Never could I…

We all tell ourselves something that we then tell to others about who we are. My husband loves to take naps. I would say his favorite thing to do is take a nap on the weekend’s. I always tell him and others, “I never take naps”, which for the most part is true, except for this past Saturday. I laid on the couch while he watched ??? I closed my eyes and an hour later I woke up. Stay with me for a second… He said, “Ah, I thought you never take naps! What happened? Because you sure were sleeping and snoring!” I guess I do take naps.


February 2012, my 1st trip to San Francisco.

It started me thinking about what else have I said, I never do? It turns out more than I care to admit.

For starters, my husband. He is white aka Caucasian. He’s actually French, German, and Hungarian, but somewhere people with European ancestry get labeled as white. I used to say, “I could never date, let alone marry a white guy!” It crushes me to say or even admit that now. It’s ok, though, my husband knows that. We’re good. It’s extremely upsetting to think I would be as shallow and narrow-minded to forgo the most incredible and loving relationship of my life due to his skin color. How would I feel if he or someone else did that to me? It’s embarrassing to admit it. He can’t help that he’s white, just as I can’t help that I’m brown. We can still love one another. We can still laugh together. We can still travel the world together… You get it, in the end, it was my issue, not his. The funny thing is I’ve learned what they say is true, love is color-blind. I don’t look at my husband as my “white” husband, nor does he look at me as his “brown” wife. I think anyone in an interracial marriage can relate to that. You obviously know and can see your differences, but they become insignificant in the grander scheme of your love and life together.

Along with never dating white guys, I can’t tell you how many times I’ve said, “I could never leave my family.” Obviously, I fell in love and moved across the country, now 2x’s, so that proves that was a lie. I was afraid to leave home. While in my 20’s, I had lived on my own, in my own apartment, and paid my own bills. I was still only a stone’s throw away from my family, my safety net. If I ever felt lonely, sad, happy, hungry or just needed to do laundry for free – I could go home and I did. I would secretly judge other people who moved away from their families as not being as much of a devoted son or daughter as me. This is completely false. Again, embarrassing to admit. How could I be so small minded and judgemental of others? Moving thousands of miles away from my family has taught me it’s okay and will be okay. My ego actually thought that my family would fall apart because I wasn’t there to take care of everyone and everything. How would everyone function without me? You know what happens after you move away? Life. It goes on. My mother says it best, “you have to live your life for you now. I did my job as your mother and now I have to let you go.” That’s really a parent’s job anyway, right? Prepare us to go into the world and follow our own adventures and bliss in life.

I followed my heart to San Francisco. I surprised everyone, including my boyfriend, and bought a one-way ticket to SF. Why? Because my happiness depended on it. We were in a long distance relationship. It was becoming increasingly difficult to be apart from this man. Which leads me to my final thing I used to claim, “I could never live with a man before marriage.” What did I do? I moved across the country before we were even engaged. Why this matters, coming from a traditional Latino household the very thought of living with a man pre-marriage was never encouraged, let alone pre-engagement. I knew in my heart and soul, this was the man I was going to marry, and I did. I wasn’t going to wait forever for an engagement and luckily I didn’t have to. My husband and I, both agree that it probably would have turned out differently if we lived in the same city. He claims, he probably would’ve proposed sooner if we lived in the same place because we would’ve had more time together, which you don’t get much of in a long distance relationship. I received my whole family’s blessings to move. However, I did have an end date in mind, if he didn’t propose by a certain date. I knew, for me, I wanted to be his wife. I wanted him to be my husband. I was not going to play house forever with this man and I was prepared to walk away from it all and him if my wants weren’t going to be met.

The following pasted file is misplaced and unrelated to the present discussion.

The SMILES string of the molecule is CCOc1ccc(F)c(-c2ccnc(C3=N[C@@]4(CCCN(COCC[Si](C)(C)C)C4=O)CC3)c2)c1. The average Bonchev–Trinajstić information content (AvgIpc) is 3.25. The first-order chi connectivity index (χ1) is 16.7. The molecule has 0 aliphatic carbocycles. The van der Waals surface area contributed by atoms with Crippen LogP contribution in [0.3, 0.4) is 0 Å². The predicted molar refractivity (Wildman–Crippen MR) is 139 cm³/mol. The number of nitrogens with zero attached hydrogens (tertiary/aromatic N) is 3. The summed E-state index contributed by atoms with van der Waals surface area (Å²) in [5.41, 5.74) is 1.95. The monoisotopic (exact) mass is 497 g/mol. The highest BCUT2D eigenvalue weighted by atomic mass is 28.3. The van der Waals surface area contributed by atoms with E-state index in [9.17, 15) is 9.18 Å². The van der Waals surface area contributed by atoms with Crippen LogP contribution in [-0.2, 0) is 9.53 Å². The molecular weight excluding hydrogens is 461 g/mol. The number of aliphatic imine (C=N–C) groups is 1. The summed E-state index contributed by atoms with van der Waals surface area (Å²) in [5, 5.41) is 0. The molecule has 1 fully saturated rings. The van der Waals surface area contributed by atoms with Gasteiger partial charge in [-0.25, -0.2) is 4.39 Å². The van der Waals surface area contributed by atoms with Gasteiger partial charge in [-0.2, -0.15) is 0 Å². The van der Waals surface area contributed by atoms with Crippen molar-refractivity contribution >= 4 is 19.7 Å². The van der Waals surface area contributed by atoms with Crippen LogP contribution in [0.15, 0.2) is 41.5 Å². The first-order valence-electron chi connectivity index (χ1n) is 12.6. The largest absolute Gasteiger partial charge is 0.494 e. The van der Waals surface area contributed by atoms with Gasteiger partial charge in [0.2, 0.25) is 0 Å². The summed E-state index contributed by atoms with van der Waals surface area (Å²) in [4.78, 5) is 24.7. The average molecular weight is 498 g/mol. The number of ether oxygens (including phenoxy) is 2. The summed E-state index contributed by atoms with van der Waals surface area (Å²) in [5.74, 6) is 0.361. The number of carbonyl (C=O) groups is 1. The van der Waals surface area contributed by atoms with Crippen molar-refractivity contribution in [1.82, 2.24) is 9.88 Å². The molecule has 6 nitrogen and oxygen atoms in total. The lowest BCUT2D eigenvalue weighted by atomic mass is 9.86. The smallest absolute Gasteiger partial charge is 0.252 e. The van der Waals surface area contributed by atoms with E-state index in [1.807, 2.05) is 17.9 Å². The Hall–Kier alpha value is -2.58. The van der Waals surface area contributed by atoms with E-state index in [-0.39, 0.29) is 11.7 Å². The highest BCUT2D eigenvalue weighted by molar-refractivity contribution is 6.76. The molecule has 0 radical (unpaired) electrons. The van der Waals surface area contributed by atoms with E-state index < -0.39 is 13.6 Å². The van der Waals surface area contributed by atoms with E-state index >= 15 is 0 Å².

Love has a funny way of changing everything. All of these “I could never’s” ultimately are fear-based or ego driven. It takes maturity and reflection to be able to admit and distinguish that for what it is. I’ve learned when someone says, “I can’t or I could never”, it’s also a story they are telling themselves, as I’ve told myself and others many times. “Whether you think you can or you can’t you’re right.” – Henry Ford

What are the stories you tell yourself?

5 thoughts on “Never could I…

  1. You are so right, I have done things that I said I would never do and even judge others for doing it..Also, life sometimes pushes us into situation too where we have to do things that we thought we would never do. It is a beautiful story about you and your husband and a true reminder that one should have an open mind and most importantly don’t judge others because you don’t know what may happen in your life to cause you to make the decision to do the very thing you said you will never do.

  2. Love this post!!!! Very true. So many things we tell ourselves we won’t ever do… are sometimes the very things that make us who we are. Love learning about you and your Hubby, such a great story to tell! Thanks for being so open and honest! I do a lot of the I would never, with my kids now… things I said I wouldn’t, I have done… oh well!

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